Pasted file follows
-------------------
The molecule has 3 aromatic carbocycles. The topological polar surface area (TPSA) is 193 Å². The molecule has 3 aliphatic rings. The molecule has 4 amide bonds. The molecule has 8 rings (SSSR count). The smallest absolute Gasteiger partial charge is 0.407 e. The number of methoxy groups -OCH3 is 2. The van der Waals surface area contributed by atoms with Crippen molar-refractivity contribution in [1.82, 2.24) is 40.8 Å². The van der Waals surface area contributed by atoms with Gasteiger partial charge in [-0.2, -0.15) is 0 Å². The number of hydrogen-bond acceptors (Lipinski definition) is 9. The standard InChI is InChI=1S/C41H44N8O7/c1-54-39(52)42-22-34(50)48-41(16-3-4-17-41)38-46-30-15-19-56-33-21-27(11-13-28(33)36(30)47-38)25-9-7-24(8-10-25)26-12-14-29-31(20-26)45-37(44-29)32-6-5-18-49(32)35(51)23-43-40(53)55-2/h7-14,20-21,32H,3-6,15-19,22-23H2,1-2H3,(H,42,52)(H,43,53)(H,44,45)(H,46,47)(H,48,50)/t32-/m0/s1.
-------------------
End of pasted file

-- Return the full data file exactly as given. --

The molecule has 3 aromatic carbocycles. The topological polar surface area (TPSA) is 193 Å². The molecule has 3 aliphatic rings. The molecule has 4 amide bonds. The molecule has 8 rings (SSSR count). The smallest absolute Gasteiger partial charge is 0.407 e. The number of methoxy groups -OCH3 is 2. The van der Waals surface area contributed by atoms with Crippen molar-refractivity contribution in [1.82, 2.24) is 40.8 Å². The van der Waals surface area contributed by atoms with Gasteiger partial charge in [-0.2, -0.15) is 0 Å². The number of hydrogen-bond acceptors (Lipinski definition) is 9. The standard InChI is InChI=1S/C41H44N8O7/c1-54-39(52)42-22-34(50)48-41(16-3-4-17-41)38-46-30-15-19-56-33-21-27(11-13-28(33)36(30)47-38)25-9-7-24(8-10-25)26-12-14-29-31(20-26)45-37(44-29)32-6-5-18-49(32)35(51)23-43-40(53)55-2/h7-14,20-21,32H,3-6,15-19,22-23H2,1-2H3,(H,42,52)(H,43,53)(H,44,45)(H,46,47)(H,48,50)/t32-/m0/s1.